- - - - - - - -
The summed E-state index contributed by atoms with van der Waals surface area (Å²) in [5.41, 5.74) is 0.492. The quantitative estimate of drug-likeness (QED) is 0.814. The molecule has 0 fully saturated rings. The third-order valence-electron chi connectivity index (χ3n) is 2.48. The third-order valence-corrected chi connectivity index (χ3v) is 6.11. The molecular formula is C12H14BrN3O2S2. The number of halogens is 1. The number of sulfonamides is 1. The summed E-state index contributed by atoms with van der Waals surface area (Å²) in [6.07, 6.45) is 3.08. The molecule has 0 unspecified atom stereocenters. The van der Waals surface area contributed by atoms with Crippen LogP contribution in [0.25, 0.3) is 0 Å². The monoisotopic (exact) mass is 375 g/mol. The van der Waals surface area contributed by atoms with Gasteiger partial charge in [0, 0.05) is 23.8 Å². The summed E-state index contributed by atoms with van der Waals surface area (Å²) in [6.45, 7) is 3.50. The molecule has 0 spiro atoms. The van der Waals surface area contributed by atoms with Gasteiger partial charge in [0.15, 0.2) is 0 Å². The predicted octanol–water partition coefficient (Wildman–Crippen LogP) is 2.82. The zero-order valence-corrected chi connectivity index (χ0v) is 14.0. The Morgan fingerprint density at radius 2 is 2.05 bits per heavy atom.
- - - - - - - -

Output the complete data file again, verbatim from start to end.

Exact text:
The summed E-state index contributed by atoms with van der Waals surface area (Å²) in [5.41, 5.74) is 0.492. The quantitative estimate of drug-likeness (QED) is 0.814. The molecule has 0 fully saturated rings. The third-order valence-electron chi connectivity index (χ3n) is 2.48. The third-order valence-corrected chi connectivity index (χ3v) is 6.11. The molecular formula is C12H14BrN3O2S2. The number of halogens is 1. The number of sulfonamides is 1. The summed E-state index contributed by atoms with van der Waals surface area (Å²) in [6.07, 6.45) is 3.08. The molecule has 0 unspecified atom stereocenters. The van der Waals surface area contributed by atoms with Crippen LogP contribution in [0.25, 0.3) is 0 Å². The monoisotopic (exact) mass is 375 g/mol. The van der Waals surface area contributed by atoms with Gasteiger partial charge in [0, 0.05) is 23.8 Å². The summed E-state index contributed by atoms with van der Waals surface area (Å²) in [6.45, 7) is 3.50. The molecule has 0 spiro atoms. The van der Waals surface area contributed by atoms with Gasteiger partial charge in [0.15, 0.2) is 0 Å². The predicted octanol–water partition coefficient (Wildman–Crippen LogP) is 2.82. The zero-order valence-corrected chi connectivity index (χ0v) is 14.0. The Morgan fingerprint density at radius 2 is 2.05 bits per heavy atom.